From God's fullness we have all received, grace upon grace
Lectio Divina: “outside”

Lectio Divina: “outside”

Gospel reading: John 20.11-18

Mary stood weeping outside the tomb. As she wept, she bent over to look into the tomb; and she saw two angels in white, sitting where the body of Jesus had been lying, one at the head and the other at the feet. They said to her, ‘Woman, why are you weeping?’ She said to them, ‘They have taken away my Lord, and I do not know where they have laid him.’ When she had said this, she turned round and saw Jesus standing there, but she did not know that it was Jesus. Jesus said to her, ‘Woman, why are you weeping? For whom are you looking?’ Supposing him to be the gardener, she said to him, ‘Sir, if you have carried him away, tell me where you have laid him, and I will take him away.’ Jesus said to her, ‘Mary!’ She turned and said to him in Hebrew, ‘Rabbouni!’ (which means Teacher). Jesus said to her, ‘Do not hold on to me, because I have not yet ascended to the Father. But go to my brothers and say to them, “I am ascending to my Father and your Father, to my God and your God.” ’ Mary Magdalene went and announced to the disciples, ‘I have seen the Lord’; and she told them that he had said these things to her.


We have now been in lockdown for three weeks, and are still getting used to the curtailment of movement and access to church buildings and services. Tonight is the first of three trial sessions of shared Lectio Divina, which I am hosting on Zoom. Will it work online? Will the sessions be helpful to Exeter Cathedral community? Will they provide some sort of glue, binding us together in our dispersion?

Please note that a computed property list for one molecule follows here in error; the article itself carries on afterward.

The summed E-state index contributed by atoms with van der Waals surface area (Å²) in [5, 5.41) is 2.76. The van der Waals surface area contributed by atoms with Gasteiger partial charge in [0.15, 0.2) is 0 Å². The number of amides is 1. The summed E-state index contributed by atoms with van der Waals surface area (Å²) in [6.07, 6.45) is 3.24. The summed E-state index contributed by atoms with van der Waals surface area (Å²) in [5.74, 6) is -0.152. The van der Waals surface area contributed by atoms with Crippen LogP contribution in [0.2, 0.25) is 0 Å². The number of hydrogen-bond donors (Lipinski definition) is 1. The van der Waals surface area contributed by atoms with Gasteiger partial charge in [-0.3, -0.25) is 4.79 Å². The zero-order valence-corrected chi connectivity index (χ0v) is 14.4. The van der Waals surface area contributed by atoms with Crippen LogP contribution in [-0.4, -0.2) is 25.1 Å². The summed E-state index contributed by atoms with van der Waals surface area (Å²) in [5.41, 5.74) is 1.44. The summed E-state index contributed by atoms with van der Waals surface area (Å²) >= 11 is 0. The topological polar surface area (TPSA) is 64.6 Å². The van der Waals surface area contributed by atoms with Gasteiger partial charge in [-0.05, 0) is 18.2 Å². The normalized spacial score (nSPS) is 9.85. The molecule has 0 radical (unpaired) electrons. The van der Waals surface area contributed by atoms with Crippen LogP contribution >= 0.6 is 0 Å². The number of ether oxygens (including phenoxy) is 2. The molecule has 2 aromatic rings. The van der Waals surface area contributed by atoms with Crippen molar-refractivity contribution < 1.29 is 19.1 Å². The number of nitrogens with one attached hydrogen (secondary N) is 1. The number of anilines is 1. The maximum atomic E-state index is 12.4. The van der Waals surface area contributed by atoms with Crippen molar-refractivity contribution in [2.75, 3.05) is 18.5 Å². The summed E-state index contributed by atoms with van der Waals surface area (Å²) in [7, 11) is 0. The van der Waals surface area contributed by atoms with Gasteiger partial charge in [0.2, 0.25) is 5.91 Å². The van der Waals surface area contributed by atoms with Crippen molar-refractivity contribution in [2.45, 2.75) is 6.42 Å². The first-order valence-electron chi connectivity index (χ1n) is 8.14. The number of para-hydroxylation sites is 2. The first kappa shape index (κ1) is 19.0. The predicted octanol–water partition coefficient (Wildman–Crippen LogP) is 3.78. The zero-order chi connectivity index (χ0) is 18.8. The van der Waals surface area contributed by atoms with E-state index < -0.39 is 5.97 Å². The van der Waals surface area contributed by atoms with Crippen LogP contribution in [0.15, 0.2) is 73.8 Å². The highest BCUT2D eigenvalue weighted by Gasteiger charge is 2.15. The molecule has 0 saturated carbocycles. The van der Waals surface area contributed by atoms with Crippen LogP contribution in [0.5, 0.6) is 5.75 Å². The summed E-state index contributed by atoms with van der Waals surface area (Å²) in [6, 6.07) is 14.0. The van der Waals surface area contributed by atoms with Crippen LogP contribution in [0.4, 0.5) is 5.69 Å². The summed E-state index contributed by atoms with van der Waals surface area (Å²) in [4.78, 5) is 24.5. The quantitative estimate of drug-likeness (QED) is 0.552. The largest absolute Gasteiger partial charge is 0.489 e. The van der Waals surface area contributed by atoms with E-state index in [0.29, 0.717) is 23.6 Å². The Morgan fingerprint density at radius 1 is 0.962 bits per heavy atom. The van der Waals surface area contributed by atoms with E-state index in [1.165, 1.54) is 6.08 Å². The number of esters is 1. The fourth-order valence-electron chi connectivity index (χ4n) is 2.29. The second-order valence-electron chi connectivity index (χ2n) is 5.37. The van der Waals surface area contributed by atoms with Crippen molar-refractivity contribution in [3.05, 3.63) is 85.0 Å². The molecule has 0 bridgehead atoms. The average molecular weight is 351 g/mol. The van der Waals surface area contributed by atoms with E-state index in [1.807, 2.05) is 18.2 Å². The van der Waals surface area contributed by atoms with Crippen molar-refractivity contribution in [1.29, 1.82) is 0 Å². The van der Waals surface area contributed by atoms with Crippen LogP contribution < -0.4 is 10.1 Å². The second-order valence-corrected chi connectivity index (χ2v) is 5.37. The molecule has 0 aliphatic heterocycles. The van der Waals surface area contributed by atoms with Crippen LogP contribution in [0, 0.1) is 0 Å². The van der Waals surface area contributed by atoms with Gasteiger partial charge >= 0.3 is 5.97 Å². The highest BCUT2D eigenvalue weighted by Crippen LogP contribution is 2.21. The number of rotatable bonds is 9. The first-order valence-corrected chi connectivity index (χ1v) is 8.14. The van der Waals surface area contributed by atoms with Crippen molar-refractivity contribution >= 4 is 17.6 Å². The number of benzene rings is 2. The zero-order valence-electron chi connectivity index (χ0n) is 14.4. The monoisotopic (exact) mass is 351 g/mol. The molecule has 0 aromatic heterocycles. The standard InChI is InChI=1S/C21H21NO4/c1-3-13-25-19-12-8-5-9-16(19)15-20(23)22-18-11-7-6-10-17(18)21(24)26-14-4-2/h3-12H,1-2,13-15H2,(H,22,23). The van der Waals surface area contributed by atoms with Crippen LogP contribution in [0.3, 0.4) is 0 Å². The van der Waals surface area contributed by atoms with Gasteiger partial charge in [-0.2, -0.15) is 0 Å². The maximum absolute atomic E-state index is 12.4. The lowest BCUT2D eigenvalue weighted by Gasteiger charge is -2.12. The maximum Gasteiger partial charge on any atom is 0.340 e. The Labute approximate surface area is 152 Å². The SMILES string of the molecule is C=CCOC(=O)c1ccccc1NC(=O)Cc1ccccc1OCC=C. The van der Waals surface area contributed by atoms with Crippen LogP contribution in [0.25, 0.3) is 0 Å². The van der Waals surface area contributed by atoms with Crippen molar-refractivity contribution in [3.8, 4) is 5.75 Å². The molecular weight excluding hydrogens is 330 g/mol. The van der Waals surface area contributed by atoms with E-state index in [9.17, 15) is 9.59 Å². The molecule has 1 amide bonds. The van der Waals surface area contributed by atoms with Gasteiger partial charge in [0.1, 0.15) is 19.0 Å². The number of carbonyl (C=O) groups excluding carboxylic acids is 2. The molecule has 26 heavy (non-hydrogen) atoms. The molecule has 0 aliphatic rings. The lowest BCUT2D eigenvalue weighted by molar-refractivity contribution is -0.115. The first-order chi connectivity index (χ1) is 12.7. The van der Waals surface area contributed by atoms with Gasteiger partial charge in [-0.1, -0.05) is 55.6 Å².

It is Easter Week, and the Gospel reading is the wonderful narrative of Mary Magdalene outside the tomb. When I usually hear this story, my focus is on the words spoken – “Mary!”… “Rabbouni!”. This time the looking, seeing, movements and directions struck me:

  • Mary stood outside the tomb
  • She bent over to look into the tomb
  • She saw two angels sitting
  • She turned around and saw Jesus standing
  • For whom are you looking?
  • She turned on hearing her name
  • “Do not hold on … but go
  • “I am ascending
  • Mary went
  • “I have seen

During the time of reflection, I initially sat with the feeling of being an outsider. Much of the action in the passage preceding this was inside the tomb, and taken by Peter and ‘the other disciple’. We are all on the outside at the moment, through Zoom and screens. But with reference to the church and its institutions, most of us are usually on the outside anyway. There are many more outside the church than inside, many more outside the clergy club than inside, many more outside the ‘norm’ than are the ‘norm’ (male, white, heterosexual, educated, able-bodied, etc).

Part of my vocation is not to be ordained. But this often leaves me wondering whether what I have to offer will be of value, and will be valued. (For example, will anyone join these Lectio sessions?)

Yet it is outside the tomb that Jesus appears, and the woman with whom he speaks, and who he commissions. And Mary is no passive extra in the story, but a full participant.

First, she remained. She stood still. She didn’t enter the tomb, but looked into it and paid attention. And in her abiding she was able to see the angels in their abiding, sitting inside the tomb, and later Jesus in his abiding, standing outside in the garden.

Secondly, she moved and changed. She needed to turn twice – turn only half way and she only half sees Jesus as the gardener; turn around fully and she sees Jesus as Teacher and Lord. This is the full turning of metanoia, that is repentance, that causes the blinkers to fall from our eyes and enables to see reality.

Then the stillness and turning takes on the dynamism of ascending and going. In his Passion, Jesus was acted upon. Now the Gospel shifts from addressing him in the passive tense – “they have taken… I will take him away” – to the active – “I am ascending”. Mary for her part is no longer to stay and cling. Jesus calls her to action on his behalf – “go… and say”. And she went.


Since April 2020, I have been jointly hosting a shared Lectio Divina group on Tuesday or Wednesday evenings. These are my reflections only, during the prayer session and as I wrote them up. Please see my separate commentary and leaflet for more information about shared Lectio.